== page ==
Due to the excessive globalization, technology development and increased world economy integration the times when education was a privilege of rich and powerful people are left behind. In 1960s tertiary education was ‘a preserve of the elite’ in many countries worldwide and constituted only 10 percent of the relevant age group which were enrolled in the universities in the ‘developed’ countries and just a few percent in ‘developing’ ones (Altbach, 2015, p. 6). Currently, the enrollment rates for higher education are almost 80 percent and this number is only growing as education is becoming more and more accessible to the general public. However, with admitting the irrefutable and invaluable benefits and contribution of higher education into the development and prosperity of the humankind, in this blog I will try to state that in some cases higher education is overrated.
Firstly, the massification of higher education has led to the emergence of global knowledge economy and has turned it into a major enterprise. The growth of private colleges and universities, the lack of control and management, the difficulties with assessment of quality and the overall deterioration of quality of higher education are just few outcomes of massification mentioned by Altbach (2015). So some universities fail to provide a good, not saying high, quality education as they are viewed as an industry for making money. Additionally, the ideology that the university degree is a ‘must have’ of every individual of the 21st century might be artificially compelled by states as it is evident that education is one of the biggest catalysts of economic development. For example, the income gained by attracting international students is 100 billion dollars for various stakeholders worldwide (Altbach, 2015).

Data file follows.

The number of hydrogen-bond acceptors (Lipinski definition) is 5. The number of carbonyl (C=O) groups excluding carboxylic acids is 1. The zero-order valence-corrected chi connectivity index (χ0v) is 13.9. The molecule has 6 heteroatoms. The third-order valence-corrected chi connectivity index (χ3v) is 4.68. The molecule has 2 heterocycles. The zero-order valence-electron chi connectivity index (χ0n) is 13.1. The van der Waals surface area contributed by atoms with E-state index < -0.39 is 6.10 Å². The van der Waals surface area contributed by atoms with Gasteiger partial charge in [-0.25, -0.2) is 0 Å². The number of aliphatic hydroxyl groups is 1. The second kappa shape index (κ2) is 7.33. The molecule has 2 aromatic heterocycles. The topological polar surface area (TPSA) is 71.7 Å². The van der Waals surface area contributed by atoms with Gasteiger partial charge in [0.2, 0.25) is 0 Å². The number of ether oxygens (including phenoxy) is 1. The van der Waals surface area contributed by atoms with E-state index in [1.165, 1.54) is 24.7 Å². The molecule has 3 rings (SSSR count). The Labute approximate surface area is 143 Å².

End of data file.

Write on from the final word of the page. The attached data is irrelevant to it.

Secondly, some jobs, even well-paid ones, do not require university degrees but particular skills that can be acquired by attending short-term courses. People are instilled that getting college degree opens the doors to professional and economic success in life. Indeed, a good quality education may help to find the place in the sun and to succeed in career, but in fact the university diploma does not always guarantee a workplace in the world with appallingly high rate of unemployment. Also, many graduates find jobs outside of their specialties, so they lose time and money on obtaining specialty that is not and might be never used.
In conclusion, I would like to say that not everyone must get higher education as people should find life occupations according to their talents and skills and if only the university study can help to acquire and hone these skills so it is worth to go to university.
Do you think that sometimes higher education is overrated?
Altbach, P. (2015). Perspectives on internationalizing higher education. International Higher Education, (27).